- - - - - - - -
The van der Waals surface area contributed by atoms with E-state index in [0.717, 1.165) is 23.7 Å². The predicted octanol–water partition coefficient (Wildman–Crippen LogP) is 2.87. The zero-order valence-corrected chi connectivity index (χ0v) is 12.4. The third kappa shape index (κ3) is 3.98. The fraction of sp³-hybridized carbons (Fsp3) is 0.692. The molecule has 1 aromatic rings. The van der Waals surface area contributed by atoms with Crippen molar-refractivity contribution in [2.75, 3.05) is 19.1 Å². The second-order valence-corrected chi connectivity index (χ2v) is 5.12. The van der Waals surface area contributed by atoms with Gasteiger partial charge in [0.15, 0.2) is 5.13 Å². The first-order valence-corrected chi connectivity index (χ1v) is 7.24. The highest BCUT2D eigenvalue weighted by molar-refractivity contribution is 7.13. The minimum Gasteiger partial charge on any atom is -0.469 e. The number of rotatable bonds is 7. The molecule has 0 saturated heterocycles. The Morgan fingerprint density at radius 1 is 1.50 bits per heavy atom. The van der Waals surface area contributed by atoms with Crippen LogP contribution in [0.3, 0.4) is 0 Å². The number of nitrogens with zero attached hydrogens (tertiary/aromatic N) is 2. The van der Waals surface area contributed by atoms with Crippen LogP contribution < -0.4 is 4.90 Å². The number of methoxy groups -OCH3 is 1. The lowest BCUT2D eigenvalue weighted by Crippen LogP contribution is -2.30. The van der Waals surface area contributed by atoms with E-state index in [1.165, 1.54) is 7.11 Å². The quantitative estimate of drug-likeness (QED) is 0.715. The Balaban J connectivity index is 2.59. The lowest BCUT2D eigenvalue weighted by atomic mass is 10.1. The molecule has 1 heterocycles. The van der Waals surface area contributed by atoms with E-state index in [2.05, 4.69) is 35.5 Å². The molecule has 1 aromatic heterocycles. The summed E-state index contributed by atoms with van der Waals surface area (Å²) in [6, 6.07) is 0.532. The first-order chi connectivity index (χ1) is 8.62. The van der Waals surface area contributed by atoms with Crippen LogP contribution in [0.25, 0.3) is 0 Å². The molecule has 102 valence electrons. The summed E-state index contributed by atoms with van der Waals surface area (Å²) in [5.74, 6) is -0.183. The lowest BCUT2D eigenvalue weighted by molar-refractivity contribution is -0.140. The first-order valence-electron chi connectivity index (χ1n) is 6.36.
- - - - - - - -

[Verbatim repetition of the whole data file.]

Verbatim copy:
The van der Waals surface area contributed by atoms with E-state index in [0.717, 1.165) is 23.7 Å². The predicted octanol–water partition coefficient (Wildman–Crippen LogP) is 2.87. The zero-order valence-corrected chi connectivity index (χ0v) is 12.4. The third kappa shape index (κ3) is 3.98. The fraction of sp³-hybridized carbons (Fsp3) is 0.692. The molecule has 1 aromatic rings. The van der Waals surface area contributed by atoms with Crippen molar-refractivity contribution in [2.75, 3.05) is 19.1 Å². The second-order valence-corrected chi connectivity index (χ2v) is 5.12. The van der Waals surface area contributed by atoms with Gasteiger partial charge in [0.15, 0.2) is 5.13 Å². The first-order valence-corrected chi connectivity index (χ1v) is 7.24. The highest BCUT2D eigenvalue weighted by molar-refractivity contribution is 7.13. The minimum Gasteiger partial charge on any atom is -0.469 e. The number of rotatable bonds is 7. The molecule has 0 saturated heterocycles. The Morgan fingerprint density at radius 1 is 1.50 bits per heavy atom. The van der Waals surface area contributed by atoms with Crippen LogP contribution in [0.3, 0.4) is 0 Å². The number of nitrogens with zero attached hydrogens (tertiary/aromatic N) is 2. The van der Waals surface area contributed by atoms with Crippen LogP contribution < -0.4 is 4.90 Å². The number of methoxy groups -OCH3 is 1. The lowest BCUT2D eigenvalue weighted by Crippen LogP contribution is -2.30. The van der Waals surface area contributed by atoms with E-state index in [1.165, 1.54) is 7.11 Å². The quantitative estimate of drug-likeness (QED) is 0.715. The Balaban J connectivity index is 2.59. The lowest BCUT2D eigenvalue weighted by atomic mass is 10.1. The molecule has 1 heterocycles. The van der Waals surface area contributed by atoms with E-state index in [2.05, 4.69) is 35.5 Å². The molecule has 1 aromatic heterocycles. The summed E-state index contributed by atoms with van der Waals surface area (Å²) in [6, 6.07) is 0.532. The first-order chi connectivity index (χ1) is 8.62. The van der Waals surface area contributed by atoms with Crippen LogP contribution in [0.25, 0.3) is 0 Å². The molecule has 102 valence electrons. The summed E-state index contributed by atoms with van der Waals surface area (Å²) in [5.74, 6) is -0.183. The lowest BCUT2D eigenvalue weighted by molar-refractivity contribution is -0.140. The first-order valence-electron chi connectivity index (χ1n) is 6.36.